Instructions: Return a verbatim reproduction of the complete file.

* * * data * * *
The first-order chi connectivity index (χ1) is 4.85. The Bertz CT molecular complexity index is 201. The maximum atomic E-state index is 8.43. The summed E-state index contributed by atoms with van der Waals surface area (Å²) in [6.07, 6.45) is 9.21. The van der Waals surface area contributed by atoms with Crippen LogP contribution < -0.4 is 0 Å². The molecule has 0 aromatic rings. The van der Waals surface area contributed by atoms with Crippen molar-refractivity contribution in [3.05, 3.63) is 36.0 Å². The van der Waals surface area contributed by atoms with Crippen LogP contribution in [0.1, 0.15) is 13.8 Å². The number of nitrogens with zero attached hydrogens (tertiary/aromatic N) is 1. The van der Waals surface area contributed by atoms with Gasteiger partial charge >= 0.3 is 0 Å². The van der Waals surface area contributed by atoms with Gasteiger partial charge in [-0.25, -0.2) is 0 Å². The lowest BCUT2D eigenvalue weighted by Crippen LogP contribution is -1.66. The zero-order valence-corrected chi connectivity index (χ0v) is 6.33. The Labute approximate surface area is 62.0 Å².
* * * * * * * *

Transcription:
The first-order chi connectivity index (χ1) is 4.85. The Bertz CT molecular complexity index is 201. The maximum atomic E-state index is 8.43. The summed E-state index contributed by atoms with van der Waals surface area (Å²) in [6.07, 6.45) is 9.21. The van der Waals surface area contributed by atoms with Crippen LogP contribution < -0.4 is 0 Å². The molecule has 0 aromatic rings. The van der Waals surface area contributed by atoms with Crippen molar-refractivity contribution in [3.05, 3.63) is 36.0 Å². The van der Waals surface area contributed by atoms with Crippen LogP contribution in [0.1, 0.15) is 13.8 Å². The number of nitrogens with zero attached hydrogens (tertiary/aromatic N) is 1. The van der Waals surface area contributed by atoms with Gasteiger partial charge >= 0.3 is 0 Å². The van der Waals surface area contributed by atoms with Gasteiger partial charge in [-0.25, -0.2) is 0 Å². The lowest BCUT2D eigenvalue weighted by Crippen LogP contribution is -1.66. The zero-order valence-corrected chi connectivity index (χ0v) is 6.33. The Labute approximate surface area is 62.0 Å².